Five years ago, I had more planners, calendars and notebooks than I could handle. The wall calendar housed my loved ones’ birthdays and my work schedules between multiple jobs, my phone calendar stored events with family and friends, my Outlook calendar had all my work meetings (for that job). And of course, various notebooks around my house, car and cubicle contained to-do lists that never seemed to get done. All that changed when I found a way to consolidate it all to my Franklin Covey planner for stress management.
Planning for all parts of my life in one, centralized location helps me manage my stress levels and practice effective time management to get it all done.
Why Franklin Covey?
Stephen Covey’s 7 Habits of Highly Effective People was one of the first self-improvement books that made a truly lasting impression on me. Habit 3 (Put First Things First) was particularly impactful.
I’d spent years spinning my wheels and telling myself I just didn’t have time to do the things that were important to me. But then, I began to better prioritize my time and do the important things first. Amazing how I still had time to take care of all the smaller, “must-do” tasks when I’d finished with the important items!
The way I found it easiest to prioritize was with Franklin Covey’s compact-sized planner. The layout allows ample space to schedule in meetings, appointments and various items that must be completed at a specific time. It also has dedicated space for notes and for a prioritized task list. Best of all, it fits easily in my purse! It even has slots for my ID, debit card, cash & change. So, I use it as both a planner and a wallet, which helps me avoid forgetting it anywhere.
Franklin-Covey Planner for Stress Management: Scheduling Meetings and Events
Franklin Covey offers a number of different styles of planners in various sizes. The compact size works best for me, and I prefer loose-leaf pages so I can organize them in the way that makes the most sense to me.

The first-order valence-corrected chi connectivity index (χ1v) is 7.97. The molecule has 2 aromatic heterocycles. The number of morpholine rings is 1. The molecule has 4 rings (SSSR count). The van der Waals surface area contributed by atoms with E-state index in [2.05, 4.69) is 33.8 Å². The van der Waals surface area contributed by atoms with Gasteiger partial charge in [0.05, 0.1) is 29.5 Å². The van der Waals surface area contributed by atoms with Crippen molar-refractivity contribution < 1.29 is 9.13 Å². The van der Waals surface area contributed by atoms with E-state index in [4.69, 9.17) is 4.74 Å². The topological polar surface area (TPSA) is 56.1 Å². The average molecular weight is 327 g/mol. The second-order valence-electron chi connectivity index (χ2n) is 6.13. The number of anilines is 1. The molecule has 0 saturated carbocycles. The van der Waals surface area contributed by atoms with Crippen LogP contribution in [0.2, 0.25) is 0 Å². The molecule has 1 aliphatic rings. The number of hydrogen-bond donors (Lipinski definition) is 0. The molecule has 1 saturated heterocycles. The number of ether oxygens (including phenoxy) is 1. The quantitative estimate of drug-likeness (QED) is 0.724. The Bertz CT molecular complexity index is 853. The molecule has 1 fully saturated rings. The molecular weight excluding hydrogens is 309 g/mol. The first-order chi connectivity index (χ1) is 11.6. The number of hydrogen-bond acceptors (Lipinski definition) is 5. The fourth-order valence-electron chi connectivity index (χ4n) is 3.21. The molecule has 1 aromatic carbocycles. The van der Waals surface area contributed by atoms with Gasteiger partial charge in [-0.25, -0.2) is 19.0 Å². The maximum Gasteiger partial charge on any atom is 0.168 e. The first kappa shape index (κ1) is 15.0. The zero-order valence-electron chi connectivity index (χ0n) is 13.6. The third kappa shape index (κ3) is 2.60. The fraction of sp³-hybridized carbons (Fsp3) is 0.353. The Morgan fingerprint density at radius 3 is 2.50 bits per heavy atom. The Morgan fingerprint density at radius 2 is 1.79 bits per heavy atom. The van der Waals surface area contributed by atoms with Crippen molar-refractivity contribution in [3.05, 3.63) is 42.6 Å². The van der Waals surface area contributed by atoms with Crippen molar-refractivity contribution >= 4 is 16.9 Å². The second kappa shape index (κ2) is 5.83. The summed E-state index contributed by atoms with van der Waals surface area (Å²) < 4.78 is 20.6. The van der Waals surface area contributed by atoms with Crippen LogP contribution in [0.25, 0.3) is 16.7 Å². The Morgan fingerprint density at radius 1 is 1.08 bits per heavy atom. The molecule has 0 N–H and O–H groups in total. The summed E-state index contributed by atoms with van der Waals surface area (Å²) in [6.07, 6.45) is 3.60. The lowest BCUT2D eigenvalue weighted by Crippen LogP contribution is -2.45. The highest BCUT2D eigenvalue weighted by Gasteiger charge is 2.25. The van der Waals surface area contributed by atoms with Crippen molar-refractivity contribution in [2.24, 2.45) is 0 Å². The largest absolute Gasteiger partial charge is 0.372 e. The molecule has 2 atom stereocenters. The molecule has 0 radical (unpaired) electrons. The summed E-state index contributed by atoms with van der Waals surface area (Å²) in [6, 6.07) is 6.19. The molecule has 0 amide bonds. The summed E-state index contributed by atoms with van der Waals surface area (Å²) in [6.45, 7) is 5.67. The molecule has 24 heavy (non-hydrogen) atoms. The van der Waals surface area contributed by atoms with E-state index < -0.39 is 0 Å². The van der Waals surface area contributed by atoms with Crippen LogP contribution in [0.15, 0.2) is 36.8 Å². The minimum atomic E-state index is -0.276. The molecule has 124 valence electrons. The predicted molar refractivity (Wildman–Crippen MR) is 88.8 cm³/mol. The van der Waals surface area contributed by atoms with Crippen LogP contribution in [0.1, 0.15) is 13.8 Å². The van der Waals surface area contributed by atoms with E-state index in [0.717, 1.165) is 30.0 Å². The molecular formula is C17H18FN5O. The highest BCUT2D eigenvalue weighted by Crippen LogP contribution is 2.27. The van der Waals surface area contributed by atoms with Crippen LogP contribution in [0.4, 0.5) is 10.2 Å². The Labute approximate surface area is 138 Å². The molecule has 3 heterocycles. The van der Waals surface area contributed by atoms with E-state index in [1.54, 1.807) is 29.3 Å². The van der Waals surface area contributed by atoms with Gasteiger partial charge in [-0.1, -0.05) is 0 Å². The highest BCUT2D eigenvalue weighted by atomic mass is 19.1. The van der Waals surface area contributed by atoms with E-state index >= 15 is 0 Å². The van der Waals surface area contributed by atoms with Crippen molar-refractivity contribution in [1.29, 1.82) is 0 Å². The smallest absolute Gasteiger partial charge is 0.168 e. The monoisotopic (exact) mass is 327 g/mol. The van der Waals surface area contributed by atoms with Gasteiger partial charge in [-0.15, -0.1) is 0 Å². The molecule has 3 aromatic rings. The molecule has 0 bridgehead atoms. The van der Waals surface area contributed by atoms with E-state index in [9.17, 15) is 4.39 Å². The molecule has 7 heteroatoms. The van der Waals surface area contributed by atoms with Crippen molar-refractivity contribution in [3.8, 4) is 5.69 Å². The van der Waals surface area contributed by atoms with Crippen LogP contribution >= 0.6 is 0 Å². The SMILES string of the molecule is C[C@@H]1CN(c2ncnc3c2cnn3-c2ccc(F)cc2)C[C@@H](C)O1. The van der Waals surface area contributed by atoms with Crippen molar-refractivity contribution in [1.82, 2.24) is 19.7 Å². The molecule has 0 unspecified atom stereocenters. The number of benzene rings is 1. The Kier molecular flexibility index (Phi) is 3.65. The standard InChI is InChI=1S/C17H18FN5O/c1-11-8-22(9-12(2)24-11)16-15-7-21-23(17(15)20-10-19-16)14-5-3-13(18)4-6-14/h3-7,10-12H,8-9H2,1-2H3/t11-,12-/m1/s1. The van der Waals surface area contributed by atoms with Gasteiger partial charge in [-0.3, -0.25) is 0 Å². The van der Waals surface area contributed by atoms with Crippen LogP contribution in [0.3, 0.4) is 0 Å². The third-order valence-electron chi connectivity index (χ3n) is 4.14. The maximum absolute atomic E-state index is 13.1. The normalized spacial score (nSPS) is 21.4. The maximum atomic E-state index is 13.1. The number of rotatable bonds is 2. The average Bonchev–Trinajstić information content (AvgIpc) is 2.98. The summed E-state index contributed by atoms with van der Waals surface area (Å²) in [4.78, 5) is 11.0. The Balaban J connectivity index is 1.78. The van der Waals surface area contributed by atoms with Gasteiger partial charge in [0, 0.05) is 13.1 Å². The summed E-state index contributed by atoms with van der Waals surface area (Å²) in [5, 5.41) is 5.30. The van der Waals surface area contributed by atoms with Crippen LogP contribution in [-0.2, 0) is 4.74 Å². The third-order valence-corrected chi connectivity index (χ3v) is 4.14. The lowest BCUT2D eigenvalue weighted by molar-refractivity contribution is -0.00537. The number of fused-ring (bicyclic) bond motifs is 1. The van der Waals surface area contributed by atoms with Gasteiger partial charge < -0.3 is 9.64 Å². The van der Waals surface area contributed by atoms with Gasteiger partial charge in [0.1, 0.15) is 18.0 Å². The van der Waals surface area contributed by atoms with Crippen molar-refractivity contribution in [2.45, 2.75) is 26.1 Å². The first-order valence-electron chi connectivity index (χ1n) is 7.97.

I always make sure to order monthly spreads in addition to my daily pages for a quick view of appointments and events throughout the year.
When something comes up or is scheduled, I write it immediately on the date in the month-view section of my planner. Then, each week I transfer my appointments from the month-view to the appropriate daily page.
I should mention here that my office primarily uses Outlook for scheduling meetings. So, when I transfer my monthly personal appointments over, I also take a look at the week’s work meetings and add them to my planner, too. It’s not often that I need to know what meetings are happening at work more than a week in advance.
Maintaining an Effective Task List
Each day, I simply write down all of the tasks I must or would like to complete that day (in the order I think of them). Then, I go back down the list and label each task by level of priority, “A,” “B,” or “C.” Finally, I go down the list one more time and number each task of each priority level. So, as I go through the days tasks, ideally I would start with the task labeled “A1,” and work my way down the highest number in the “C” group.
This method takes a long to-do list and breaks it out so the most important items are easy to identify and get to work on, which is why I like to use my Franklin-Covey planner for stress management.
At the end of the day, anything that hasn’t been completed is simply forwarded to the next day that makes sense.
How My Planner Aids in Weight Loss
When I first committed to losing 40 pounds, I relied heavily on my Franklin Covey planner.
At first, the prioritized task list wasn’t quite enough to motivate me to meal plan or work out. I started with time-blocking.
Every day, I scheduled time with myself to exercise, and every week I scheduled time to meal plan and to meal prep.
Eventually, I didn’t have to convince myself as much, so I was able to move exercise, meal planning & weekly meal prep to my task list and complete whenever was most convenient for me.
How I Use My Franklin-Covey Planner for Stress Management
Now, my planner serves as a way to maintain lower stress levels.
I always know that anything I have going on is going to be written in that planner, so I never have to worry I’ve forgotten something.
I’m also able to see at a glance if my task list has gotten too long for the amount of free time I have in the day. If too much is going on, I can quickly adjust my schedule or adjust my expectations of the work I’ll complete so I don’t wind up scrambling at the end of a long day.
You Just Have One Life
When it comes down to it, all the various areas of your life are still just parts of your whole life.
Why not plan and schedule for your one life in one place? Franklin Covey makes a fantastic planner with inserts to personalize as much as your heart desires. Their planner design makes sense and is easy to use.
Knowing at all times exactly where to find my daily, weekly and monthly plans and task lists minimizes my stress levels and helps me to accomplish my goals.
Have you been able to use the Franklin Covey planner for stress management? Do you use a different planning method that works great for your needs?
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